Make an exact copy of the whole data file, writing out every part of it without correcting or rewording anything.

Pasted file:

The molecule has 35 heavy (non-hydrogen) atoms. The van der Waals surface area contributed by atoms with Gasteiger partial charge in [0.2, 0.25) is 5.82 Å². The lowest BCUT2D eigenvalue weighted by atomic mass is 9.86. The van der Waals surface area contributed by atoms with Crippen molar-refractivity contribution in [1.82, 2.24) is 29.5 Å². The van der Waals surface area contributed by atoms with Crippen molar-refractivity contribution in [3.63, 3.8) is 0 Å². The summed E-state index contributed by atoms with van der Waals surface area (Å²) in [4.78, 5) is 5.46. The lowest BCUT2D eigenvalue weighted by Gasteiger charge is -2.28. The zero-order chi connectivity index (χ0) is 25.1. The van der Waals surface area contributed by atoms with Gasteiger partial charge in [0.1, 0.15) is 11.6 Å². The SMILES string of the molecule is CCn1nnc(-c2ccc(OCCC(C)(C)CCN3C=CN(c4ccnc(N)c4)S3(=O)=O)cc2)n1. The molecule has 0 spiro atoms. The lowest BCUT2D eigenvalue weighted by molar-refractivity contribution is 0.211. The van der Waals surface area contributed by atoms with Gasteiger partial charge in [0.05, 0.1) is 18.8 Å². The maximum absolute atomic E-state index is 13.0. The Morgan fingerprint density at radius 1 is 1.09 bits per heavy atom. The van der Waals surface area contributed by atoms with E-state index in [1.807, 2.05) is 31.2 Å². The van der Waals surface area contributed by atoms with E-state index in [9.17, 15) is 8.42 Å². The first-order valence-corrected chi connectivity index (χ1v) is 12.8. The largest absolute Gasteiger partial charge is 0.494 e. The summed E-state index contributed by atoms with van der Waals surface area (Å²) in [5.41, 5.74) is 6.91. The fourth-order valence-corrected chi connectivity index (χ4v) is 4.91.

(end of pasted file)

The molecule has 35 heavy (non-hydrogen) atoms. The van der Waals surface area contributed by atoms with Gasteiger partial charge in [0.2, 0.25) is 5.82 Å². The lowest BCUT2D eigenvalue weighted by atomic mass is 9.86. The van der Waals surface area contributed by atoms with Crippen molar-refractivity contribution in [1.82, 2.24) is 29.5 Å². The van der Waals surface area contributed by atoms with Crippen molar-refractivity contribution in [3.63, 3.8) is 0 Å². The summed E-state index contributed by atoms with van der Waals surface area (Å²) in [4.78, 5) is 5.46. The lowest BCUT2D eigenvalue weighted by Gasteiger charge is -2.28. The zero-order chi connectivity index (χ0) is 25.1. The van der Waals surface area contributed by atoms with Gasteiger partial charge in [0.1, 0.15) is 11.6 Å². The SMILES string of the molecule is CCn1nnc(-c2ccc(OCCC(C)(C)CCN3C=CN(c4ccnc(N)c4)S3(=O)=O)cc2)n1. The molecule has 0 spiro atoms. The lowest BCUT2D eigenvalue weighted by molar-refractivity contribution is 0.211. The van der Waals surface area contributed by atoms with Gasteiger partial charge in [0.05, 0.1) is 18.8 Å². The maximum absolute atomic E-state index is 13.0. The Morgan fingerprint density at radius 1 is 1.09 bits per heavy atom. The van der Waals surface area contributed by atoms with E-state index in [1.807, 2.05) is 31.2 Å². The van der Waals surface area contributed by atoms with E-state index in [9.17, 15) is 8.42 Å². The first-order valence-corrected chi connectivity index (χ1v) is 12.8. The largest absolute Gasteiger partial charge is 0.494 e. The summed E-state index contributed by atoms with van der Waals surface area (Å²) in [5.41, 5.74) is 6.91. The fourth-order valence-corrected chi connectivity index (χ4v) is 4.91.